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This post is part of an ongoing series in which MLA Andrew Weaver will be sharing key information from inside the National Energy Board hearings on Kinder Morgan’s Trans Mountain pipeline proposal. To see previous posts, please click here. 


Trans Mountain’s Bold Claim

While reading through Kinder Morgan’s Trans Mountain pipeline application, my team was astonished to come across what has become one of the most talked about quotes from the entire 15,000 page application.

In discussing the impacts of oil spills, Trans Mountain tells us that “spills can have both positive and negative effects on local and regional economies.” Taking that point even further, they say that “spill response and clean-up creates business and employment opportunities for affected communities, regions, and clean-up service providers”

As you might predict, it didn’t take long for national and international news outlets to pick up on these quotes and for Trans Mountain to backtrack on their claims. According to them, the quote was taken out of context.

Given the serious and legitimate concerns we have about oil spills on our coast, I thought it was important to find out more about how Trans Mountain evaluated the potential economic impacts of a spill.

Requesting Trans Mountain’s Analysis

Now, let me first say that no economic benefits can justify the environmental catastrophe that a spill would cause. So many of our lifestyles, livelihoods and communities are based on the pristine coast we are so fortunate to have here in British Columbia. Not to mention the impact a spill would have on the environment itself, irrespective of our use of it. That is what makes Trans Mountain’s statement particularly troubling.

Yet, when it comes to this type of application, part of the process for weighing the costs and benefits of the pipeline also means analyzing the economic impact of a potential spill. Unfortunately, here’s what I found out from Trans Mountain:

In their entire 15,000 page application, Trans Mountain did not once adequately analyze the economic impact of a marine-based oil spill resulting from their project. Not only that, they told me they don’t need to do this. Here’s what they said:

“Economic cost-benefit analysis is an analytical tool sometimes used to inform whether a planned activity, policy or investment is beneficial to the economy and society. A spill is not a planned activity: it is an accident”. Therefore, “spills are not part of the economic benefits analysis undertaken for the project.”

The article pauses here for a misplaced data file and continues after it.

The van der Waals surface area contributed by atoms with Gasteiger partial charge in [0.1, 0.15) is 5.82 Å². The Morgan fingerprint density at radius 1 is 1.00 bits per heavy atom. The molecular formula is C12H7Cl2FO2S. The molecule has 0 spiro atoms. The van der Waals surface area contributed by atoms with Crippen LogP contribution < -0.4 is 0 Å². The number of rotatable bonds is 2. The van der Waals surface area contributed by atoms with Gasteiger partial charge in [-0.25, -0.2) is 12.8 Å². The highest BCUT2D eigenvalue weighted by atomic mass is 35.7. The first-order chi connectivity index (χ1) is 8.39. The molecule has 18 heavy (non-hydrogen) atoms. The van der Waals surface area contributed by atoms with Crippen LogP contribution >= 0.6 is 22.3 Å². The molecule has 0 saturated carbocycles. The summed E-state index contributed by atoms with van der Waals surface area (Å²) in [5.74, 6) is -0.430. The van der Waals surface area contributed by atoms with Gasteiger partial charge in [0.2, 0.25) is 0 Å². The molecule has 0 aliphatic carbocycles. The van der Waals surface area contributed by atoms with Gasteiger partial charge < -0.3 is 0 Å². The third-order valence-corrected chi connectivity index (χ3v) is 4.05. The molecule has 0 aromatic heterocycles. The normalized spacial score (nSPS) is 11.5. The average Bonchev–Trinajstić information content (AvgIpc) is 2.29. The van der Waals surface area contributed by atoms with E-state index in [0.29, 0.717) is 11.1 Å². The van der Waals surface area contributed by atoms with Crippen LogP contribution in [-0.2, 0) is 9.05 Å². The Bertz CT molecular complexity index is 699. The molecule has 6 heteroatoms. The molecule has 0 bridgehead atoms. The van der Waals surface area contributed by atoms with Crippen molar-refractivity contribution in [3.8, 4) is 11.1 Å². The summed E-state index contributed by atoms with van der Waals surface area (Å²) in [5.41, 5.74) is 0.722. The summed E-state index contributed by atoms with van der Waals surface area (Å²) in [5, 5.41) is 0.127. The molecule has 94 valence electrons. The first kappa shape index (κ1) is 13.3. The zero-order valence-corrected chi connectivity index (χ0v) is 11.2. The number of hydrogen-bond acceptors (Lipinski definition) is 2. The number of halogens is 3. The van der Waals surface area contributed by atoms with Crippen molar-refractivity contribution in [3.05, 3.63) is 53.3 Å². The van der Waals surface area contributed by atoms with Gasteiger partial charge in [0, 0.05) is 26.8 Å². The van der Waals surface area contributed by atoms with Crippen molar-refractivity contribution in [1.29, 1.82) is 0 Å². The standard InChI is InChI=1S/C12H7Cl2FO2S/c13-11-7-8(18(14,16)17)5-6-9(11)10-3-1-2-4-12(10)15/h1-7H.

If the economic impact of a spill is not analyzed in the application, then how can we know the true impact a spill would have on our local communities?  And if we don’t know that, then how can we know the full extent of the risks we will be undertaking should this project be built?

A Look at the Research

Trans Mountain’s statement is based on what they say is a “growing body of literature” that “shows that both positive and adverse effects can occur” from a spill. So what does that literature say? According to one study:

“The McDowell Group (1990) report concludes that there are positive effects on spill-related business and certain business sectors such as hotels/motels, car/RV rentals, air taxi and boat charters offset negative effects on Vacation/Pleasure business.”

Most of these “positive effects” benefit businesses and sectors that help clean up a spill or that house temporary workers who would travel here to clean up a spill. Local economies, like our commercial fisheries or our tourism industry—an industry that thrives on the unique and unparalleled beauty of our natural surroundings—won’t be so lucky.

Not only that, but as it turns out, even this growing body of literature clearly demonstrates that the net overall effect of a spill is negative.

Of course, what Trans Mountain’s statements also ignore is the potentially catastrophic impacts a spill would have on the environment itself. There are few places in the world that offer as pristine a coastline and as beautiful an environment as we have here in British Columbia. To lose that to a spill would be simply devastating.

Trans Mountain’s failure to consider the full range of negative impacts that its pipeline could have on our local communities and on our environment reflects a mindset that is simply out of touch with the beliefs and values of countless British Columbians. It shows just how far Trans Mountain is from ever gaining the social license it needs to build its pipeline.

3 Comments

  1. October 1, 2014 at 4:36 pm

    Loopholes are what make people dislike lawyers so much. This is sick. If you drill for oil, ALL you can do is hope for the best and prepare for the worst [PERIOD]. It’s a repulsive addiction that fuels 1st world countries while burying 3rd world countries. Renewable, clean energy is already chomping at the bit of big oil’s reins, so this “Beverly Hill Billy” fascination of striking it rich by selling Mother Nature out is dying quick.

  2. Jodi Murphy-
    September 20, 2014 at 1:19 pm

    I’m against the pipeline and I support raising awareness but I’m confused by what you’re saying here.
    Details you’re looking for about the environmental risk: Would the full environmental risk and assessment typically be a part of the application, or would that be a seperately documented report/review?
    The company that will be shipping the product by sea is the one responsible for marine spills. Is marine shipping part of TransMountain’s application, or is TransMountain just building a pioeline?

    • September 20, 2014 at 8:51 pm

      Hi Jodi, TransMountain prepared substantive submissions on the shipping aspect as part of the NEB hearing process.